Urbani izziv Volume 28, No. 2, December 2017
Hokkaido University, Arctic Research Center, Saporo, Japonska
The role of international development strategies in making regional development policies: Hokkaido as a case study
During the past decades, national governments and international institutions have both searched for ways to equalise disparities and revitalise lagging regions. Although ideas and examples of the most effective ways to achieve these goals originate in various places, their influence is inclined to permeate elsewhere. Therefore, the processes involved in policy transfers are highly relevant from the perspective of regional development. This study approaches these processes through the case study of post-war Hokkaido and pays special attention to the role of three international development strategies: the Tennessee Valley Authority model, the Growth Pole Theory and the Industrial Cluster Theory. As a result, this research shows the wide variety of agents involved in policy transfer, analyses the processes of incorporating exogenous ideas into regional development polices and demonstrates the variety of sources from which different agents can draw lessons.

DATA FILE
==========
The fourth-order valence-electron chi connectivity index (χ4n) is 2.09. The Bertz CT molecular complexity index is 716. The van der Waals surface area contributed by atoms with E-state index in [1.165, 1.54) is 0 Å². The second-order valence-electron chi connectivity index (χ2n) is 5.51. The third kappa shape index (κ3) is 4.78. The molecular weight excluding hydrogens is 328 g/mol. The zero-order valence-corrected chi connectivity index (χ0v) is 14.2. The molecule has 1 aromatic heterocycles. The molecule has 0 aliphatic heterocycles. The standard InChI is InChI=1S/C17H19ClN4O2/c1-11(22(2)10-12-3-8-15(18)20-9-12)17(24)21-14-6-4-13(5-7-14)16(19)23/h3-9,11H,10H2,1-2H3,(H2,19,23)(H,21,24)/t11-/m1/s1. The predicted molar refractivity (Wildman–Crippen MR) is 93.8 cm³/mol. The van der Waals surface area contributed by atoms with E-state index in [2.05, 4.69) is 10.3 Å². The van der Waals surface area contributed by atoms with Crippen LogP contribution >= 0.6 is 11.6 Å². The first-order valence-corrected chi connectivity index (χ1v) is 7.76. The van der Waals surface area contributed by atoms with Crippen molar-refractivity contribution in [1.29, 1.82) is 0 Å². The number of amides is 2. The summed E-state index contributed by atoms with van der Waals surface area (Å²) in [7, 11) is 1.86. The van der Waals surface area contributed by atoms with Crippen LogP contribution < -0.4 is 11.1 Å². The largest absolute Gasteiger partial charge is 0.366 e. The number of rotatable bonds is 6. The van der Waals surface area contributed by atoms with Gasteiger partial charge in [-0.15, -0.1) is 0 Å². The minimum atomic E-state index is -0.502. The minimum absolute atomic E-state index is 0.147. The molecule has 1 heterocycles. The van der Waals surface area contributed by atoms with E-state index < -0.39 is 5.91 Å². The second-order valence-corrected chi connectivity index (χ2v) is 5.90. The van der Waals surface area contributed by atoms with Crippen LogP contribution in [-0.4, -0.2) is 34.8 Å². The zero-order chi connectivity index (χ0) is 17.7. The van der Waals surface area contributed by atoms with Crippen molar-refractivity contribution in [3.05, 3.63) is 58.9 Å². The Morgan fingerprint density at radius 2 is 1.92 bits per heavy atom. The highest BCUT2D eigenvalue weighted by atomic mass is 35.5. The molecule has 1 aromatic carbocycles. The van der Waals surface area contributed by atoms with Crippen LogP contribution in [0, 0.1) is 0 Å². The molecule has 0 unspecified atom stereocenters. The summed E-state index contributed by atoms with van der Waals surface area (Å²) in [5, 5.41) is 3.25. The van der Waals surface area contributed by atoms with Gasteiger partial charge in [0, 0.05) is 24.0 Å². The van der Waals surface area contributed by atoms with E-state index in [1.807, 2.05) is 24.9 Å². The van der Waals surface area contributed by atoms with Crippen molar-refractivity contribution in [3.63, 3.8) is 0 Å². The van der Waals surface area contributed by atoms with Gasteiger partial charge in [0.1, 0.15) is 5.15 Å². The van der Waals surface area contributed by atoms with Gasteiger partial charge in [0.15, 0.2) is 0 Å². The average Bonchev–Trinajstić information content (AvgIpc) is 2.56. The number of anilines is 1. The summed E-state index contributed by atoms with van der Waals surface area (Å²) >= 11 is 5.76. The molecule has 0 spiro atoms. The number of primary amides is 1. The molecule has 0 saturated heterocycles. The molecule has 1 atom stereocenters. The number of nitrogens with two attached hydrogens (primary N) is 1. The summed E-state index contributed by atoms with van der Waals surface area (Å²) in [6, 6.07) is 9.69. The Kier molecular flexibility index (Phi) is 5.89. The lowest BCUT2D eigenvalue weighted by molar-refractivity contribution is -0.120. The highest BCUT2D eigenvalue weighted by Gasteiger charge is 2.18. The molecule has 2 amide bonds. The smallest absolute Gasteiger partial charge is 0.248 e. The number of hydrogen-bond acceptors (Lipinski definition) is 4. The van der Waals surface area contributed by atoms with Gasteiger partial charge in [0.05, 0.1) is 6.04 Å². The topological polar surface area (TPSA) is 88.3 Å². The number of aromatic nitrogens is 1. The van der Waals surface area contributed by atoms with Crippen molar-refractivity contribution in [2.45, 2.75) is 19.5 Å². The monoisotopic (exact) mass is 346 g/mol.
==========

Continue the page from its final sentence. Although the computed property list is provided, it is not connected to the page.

policy transfer, regional development, development strategies, Hokkaido